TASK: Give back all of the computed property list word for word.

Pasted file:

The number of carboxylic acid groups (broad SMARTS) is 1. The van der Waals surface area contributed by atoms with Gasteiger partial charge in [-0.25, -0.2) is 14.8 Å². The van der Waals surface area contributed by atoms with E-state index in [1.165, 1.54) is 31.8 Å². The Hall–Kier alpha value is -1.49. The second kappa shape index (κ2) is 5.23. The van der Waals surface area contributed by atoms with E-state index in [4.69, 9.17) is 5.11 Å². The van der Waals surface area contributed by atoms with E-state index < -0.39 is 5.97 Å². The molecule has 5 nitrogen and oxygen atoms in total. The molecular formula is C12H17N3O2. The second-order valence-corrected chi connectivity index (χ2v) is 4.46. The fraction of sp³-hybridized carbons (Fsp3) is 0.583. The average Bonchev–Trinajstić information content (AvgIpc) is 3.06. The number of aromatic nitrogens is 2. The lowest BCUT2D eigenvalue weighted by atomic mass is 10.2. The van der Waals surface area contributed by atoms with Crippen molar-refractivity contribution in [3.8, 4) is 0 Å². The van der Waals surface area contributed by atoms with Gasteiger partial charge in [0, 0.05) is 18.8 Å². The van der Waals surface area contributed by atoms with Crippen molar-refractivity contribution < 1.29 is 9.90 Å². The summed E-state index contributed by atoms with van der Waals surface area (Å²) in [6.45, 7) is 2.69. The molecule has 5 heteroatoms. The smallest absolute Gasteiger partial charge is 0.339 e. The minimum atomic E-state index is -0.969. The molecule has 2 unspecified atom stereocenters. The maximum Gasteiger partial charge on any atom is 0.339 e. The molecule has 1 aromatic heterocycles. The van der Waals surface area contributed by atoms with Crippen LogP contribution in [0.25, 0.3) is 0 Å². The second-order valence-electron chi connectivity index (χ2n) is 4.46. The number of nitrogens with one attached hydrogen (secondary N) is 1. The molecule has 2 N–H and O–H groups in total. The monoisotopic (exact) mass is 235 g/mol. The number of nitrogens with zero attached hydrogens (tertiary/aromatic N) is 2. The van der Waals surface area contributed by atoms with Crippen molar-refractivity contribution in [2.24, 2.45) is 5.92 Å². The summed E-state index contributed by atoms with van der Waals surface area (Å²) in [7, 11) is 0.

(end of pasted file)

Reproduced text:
The number of carboxylic acid groups (broad SMARTS) is 1. The van der Waals surface area contributed by atoms with Gasteiger partial charge in [-0.25, -0.2) is 14.8 Å². The van der Waals surface area contributed by atoms with E-state index in [1.165, 1.54) is 31.8 Å². The Hall–Kier alpha value is -1.49. The second kappa shape index (κ2) is 5.23. The van der Waals surface area contributed by atoms with E-state index in [4.69, 9.17) is 5.11 Å². The van der Waals surface area contributed by atoms with E-state index < -0.39 is 5.97 Å². The molecule has 5 nitrogen and oxygen atoms in total. The molecular formula is C12H17N3O2. The second-order valence-corrected chi connectivity index (χ2v) is 4.46. The fraction of sp³-hybridized carbons (Fsp3) is 0.583. The average Bonchev–Trinajstić information content (AvgIpc) is 3.06. The number of aromatic nitrogens is 2. The lowest BCUT2D eigenvalue weighted by atomic mass is 10.2. The van der Waals surface area contributed by atoms with Crippen molar-refractivity contribution in [3.8, 4) is 0 Å². The van der Waals surface area contributed by atoms with Gasteiger partial charge in [0, 0.05) is 18.8 Å². The van der Waals surface area contributed by atoms with Crippen molar-refractivity contribution < 1.29 is 9.90 Å². The summed E-state index contributed by atoms with van der Waals surface area (Å²) in [6.45, 7) is 2.69. The molecule has 5 heteroatoms. The smallest absolute Gasteiger partial charge is 0.339 e. The minimum atomic E-state index is -0.969. The molecule has 2 unspecified atom stereocenters. The maximum Gasteiger partial charge on any atom is 0.339 e. The molecule has 1 aromatic heterocycles. The van der Waals surface area contributed by atoms with Crippen LogP contribution in [0.25, 0.3) is 0 Å². The second-order valence-electron chi connectivity index (χ2n) is 4.46. The number of nitrogens with one attached hydrogen (secondary N) is 1. The molecule has 2 N–H and O–H groups in total. The monoisotopic (exact) mass is 235 g/mol. The number of nitrogens with zero attached hydrogens (tertiary/aromatic N) is 2. The van der Waals surface area contributed by atoms with Crippen molar-refractivity contribution in [2.24, 2.45) is 5.92 Å². The summed E-state index contributed by atoms with van der Waals surface area (Å²) in [7, 11) is 0.